THE STORY – The citizens of Bricksburg face a dangerous new threat when LEGO DUPLO invaders from outer space start to wreck everything in their path. The battle to defeat the enemy and restore harmony to the LEGO universe takes Emmet, Lucy, Batman and the rest of their friends to faraway, unexplored worlds that test their courage and creativity.
THE CAST – Chris Pratt, Elizabeth Banks, Tiffany Haddish, Will Arnett, Stephanie Beatriz, Charlie Day, Alison Brie, Nick Offerman & Maya Rudolph
THE TEAM – Mike Mitchell (Director), Phil Lord & Christopher Miller (Writers)
THE RUNNING TIME – 107 Minutes
By Josh Parham
It’s not hard to imagine that I, along with many others, did not have exceptionally high hopes for “The LEGO Movie” when it was released in 2014. But leave it to the incredible talents of Phil Lord and Chris Miller to take a project that could have been simply a hollow cash grab for corporate product placement, and actually turn that into an endearing satire with a strong message at its core. Its snub for the Best Animated Feature Oscar is still one that stings today. It was inevitable a sequel would follow, and like most sequels, it struggles to capture the magic of the first film. However, there’s still enough that’s worthy of one’s attention.
The story picks up right after the events of the first film, where after Lord Business’s plans are thwarted, the town of Bricksburg is invaded by a large horde of more cuddly looking toys that eventually lead to all-out war. Five years later, the city is turned into a Mad Max style “heck-scape” of a dystopian world. Emmett (Chris Pratt) is sent onto his quest when Lucy (Elizabeth Banks) and a slew of other main characters are kidnapped by Queen Watevra Wa-Nabi (Tiffany Haddish) for seemingly dubious purposes. Teaming up with a mysterious and headstrong stranger named Rex (also voiced by Pratt), it’s up to Emmett to muster up the strength to save the day again.
The inaugural installment to this franchise had the benefit of lowered expectations and delivered a product that exceeded them by a great deal. However, with so many years later, one cannot help but feel the bloom is off the rose just a bit. The metaphors this time around are a little bit more obvious which leads to the storytelling feeling tedious. At the same time, Lord and Miller, who return as writers but not directors, find some compelling emotional depths. Most of that is revealed in the last act of the film, and most of the time leading up to that point feels quite laborious. Still, the humor just manages to clear the bar to become entertaining, even if most of the wit feels quite depleted.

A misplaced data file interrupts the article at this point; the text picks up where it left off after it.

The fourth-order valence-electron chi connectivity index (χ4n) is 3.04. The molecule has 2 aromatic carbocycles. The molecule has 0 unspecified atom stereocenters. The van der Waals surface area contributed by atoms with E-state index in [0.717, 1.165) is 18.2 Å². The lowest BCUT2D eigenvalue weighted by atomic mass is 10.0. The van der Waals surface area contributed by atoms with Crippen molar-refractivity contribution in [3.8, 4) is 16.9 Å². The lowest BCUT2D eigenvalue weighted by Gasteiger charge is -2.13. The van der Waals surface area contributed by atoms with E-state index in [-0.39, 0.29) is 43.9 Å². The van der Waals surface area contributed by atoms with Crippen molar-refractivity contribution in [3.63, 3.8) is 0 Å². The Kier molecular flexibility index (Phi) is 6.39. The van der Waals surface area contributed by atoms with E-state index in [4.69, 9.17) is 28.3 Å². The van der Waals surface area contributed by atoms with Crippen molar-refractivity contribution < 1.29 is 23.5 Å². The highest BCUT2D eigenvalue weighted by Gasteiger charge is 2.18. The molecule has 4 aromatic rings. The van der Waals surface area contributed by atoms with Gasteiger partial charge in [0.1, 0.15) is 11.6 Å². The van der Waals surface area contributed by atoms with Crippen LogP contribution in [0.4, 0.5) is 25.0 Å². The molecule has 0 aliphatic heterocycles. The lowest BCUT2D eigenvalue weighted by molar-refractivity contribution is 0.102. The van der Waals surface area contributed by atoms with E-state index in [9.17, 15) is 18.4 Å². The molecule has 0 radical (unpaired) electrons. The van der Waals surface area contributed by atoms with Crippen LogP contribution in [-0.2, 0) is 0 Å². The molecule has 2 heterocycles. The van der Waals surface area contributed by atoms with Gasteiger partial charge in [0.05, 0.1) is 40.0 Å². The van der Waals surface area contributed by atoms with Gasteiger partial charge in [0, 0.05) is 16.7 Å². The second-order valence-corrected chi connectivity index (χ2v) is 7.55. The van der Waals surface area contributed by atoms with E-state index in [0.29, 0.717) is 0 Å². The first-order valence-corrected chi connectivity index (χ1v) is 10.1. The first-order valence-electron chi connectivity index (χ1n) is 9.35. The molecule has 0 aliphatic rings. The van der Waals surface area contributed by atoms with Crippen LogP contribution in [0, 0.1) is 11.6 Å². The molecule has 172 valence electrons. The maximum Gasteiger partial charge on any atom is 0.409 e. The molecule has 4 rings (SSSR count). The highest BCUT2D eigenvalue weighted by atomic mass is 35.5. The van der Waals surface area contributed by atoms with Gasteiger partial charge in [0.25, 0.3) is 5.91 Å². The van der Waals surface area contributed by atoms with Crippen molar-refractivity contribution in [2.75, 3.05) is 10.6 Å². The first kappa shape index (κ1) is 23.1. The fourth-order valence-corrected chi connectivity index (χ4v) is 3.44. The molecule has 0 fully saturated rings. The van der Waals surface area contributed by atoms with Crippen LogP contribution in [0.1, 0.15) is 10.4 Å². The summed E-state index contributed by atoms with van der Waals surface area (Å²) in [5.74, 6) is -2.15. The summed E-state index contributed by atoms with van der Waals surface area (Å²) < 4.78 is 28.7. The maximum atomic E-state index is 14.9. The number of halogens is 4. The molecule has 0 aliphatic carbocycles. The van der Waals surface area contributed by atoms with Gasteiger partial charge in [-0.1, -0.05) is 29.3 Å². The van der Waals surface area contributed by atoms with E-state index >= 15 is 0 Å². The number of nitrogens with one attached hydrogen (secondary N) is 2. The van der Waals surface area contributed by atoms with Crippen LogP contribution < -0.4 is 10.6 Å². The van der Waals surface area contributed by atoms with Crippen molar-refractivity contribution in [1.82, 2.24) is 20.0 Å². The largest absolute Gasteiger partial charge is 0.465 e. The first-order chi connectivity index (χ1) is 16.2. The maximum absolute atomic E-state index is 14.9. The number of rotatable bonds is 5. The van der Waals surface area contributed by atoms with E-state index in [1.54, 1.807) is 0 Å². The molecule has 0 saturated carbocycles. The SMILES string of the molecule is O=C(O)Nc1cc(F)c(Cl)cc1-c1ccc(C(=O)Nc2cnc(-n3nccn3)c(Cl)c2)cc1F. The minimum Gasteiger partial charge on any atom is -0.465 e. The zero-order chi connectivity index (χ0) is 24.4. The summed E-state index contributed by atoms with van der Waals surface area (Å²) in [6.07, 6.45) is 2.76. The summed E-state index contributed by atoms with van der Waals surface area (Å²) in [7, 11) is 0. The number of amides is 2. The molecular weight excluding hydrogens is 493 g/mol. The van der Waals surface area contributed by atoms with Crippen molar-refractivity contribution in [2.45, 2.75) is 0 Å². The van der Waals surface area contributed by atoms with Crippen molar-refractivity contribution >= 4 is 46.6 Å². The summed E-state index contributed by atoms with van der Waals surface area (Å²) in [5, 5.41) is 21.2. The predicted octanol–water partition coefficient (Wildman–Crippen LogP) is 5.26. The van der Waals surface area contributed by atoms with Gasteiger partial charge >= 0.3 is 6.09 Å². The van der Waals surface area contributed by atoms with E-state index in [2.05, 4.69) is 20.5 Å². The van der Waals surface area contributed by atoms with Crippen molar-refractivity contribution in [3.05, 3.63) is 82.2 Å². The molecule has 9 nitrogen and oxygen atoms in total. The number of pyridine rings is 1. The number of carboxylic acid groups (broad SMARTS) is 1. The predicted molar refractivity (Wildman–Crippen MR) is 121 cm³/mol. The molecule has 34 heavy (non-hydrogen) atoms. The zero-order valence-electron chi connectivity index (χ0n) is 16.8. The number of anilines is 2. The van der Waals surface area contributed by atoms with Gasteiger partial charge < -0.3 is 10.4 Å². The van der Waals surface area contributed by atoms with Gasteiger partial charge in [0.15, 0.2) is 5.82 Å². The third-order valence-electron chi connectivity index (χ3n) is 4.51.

It can sometimes be difficult to tell what a change in directors can mean from one animated film to another if one doesn’t have a trained eye, and while I think Mike Mitchell does an admirable job at capturing the style of the first film, there’s a more sluggish nature that infuses this entry. Lord and Miller are masters not only for their one-liners but for also packing the frame with hidden bits of humor throughout. That magical quality feels absent here, which could explain why many scenes seem to languish with a little momentum. There are smart ideas being worked out here, but the direction doesn’t feel as if it utilizes them fully this time around.
Much of the returning voice cast provides pretty much the same decent work they showed in the last film. There is a bit of a smile one gets in his dual role as a super-cool version of Emmett that is obviously played like an amalgamation of other badass characters Pratt has played, with a little Snake Plissken thrown in for good measure. Banks, Will Arnett’s returning Batman and Charlie Day’s energetic spaceman are also fun. One weak spot in this ensemble, however, is Haddish. Obviously an incredibly funny person, Haddish just doesn’t truly feel authentic in this world. Her performance feels hollow and distracting, even just as a voice. Truth be told, there’s another actor who shows up later in the film in a somewhat surprise cameo that I wish had been the voice of this character, as it would have made more thematic sense and utilized a performer I truly love. You might agree when you’ve seen the film as well.
The films in the LEGO franchise have seen a series of diminishing returns, with a particular low-point being “The Lego Ninjago Movie.” This one is a great deal better but still doesn’t capture the heights of the first film. The storytelling in this one doesn’t feel as inventively executed and more of the humor is pedestrian and flat. At the same time, there is enough here to keep one entertained, and it actually finds a nice way to wrap up its narrative themes. Plus, there’s an array of catchy songs that fill the soundtrack that is quite endearing. It’s hard to capture lightning in a bottle twice, but this is a fair enough attempt to give it a try.
THE FINAL SCORE
THE GOOD – The Lord/Miller sensibility shines through in the script with a particularly strong ending. An engaging narrative message about growing up. Overall entertainment value to keep you interested. A catchy soundtrack.
THE BAD – Storytelling is less inventive, with weaker direction this time around. The jokes not quite as strong. Tiffany Haddish feels miscast.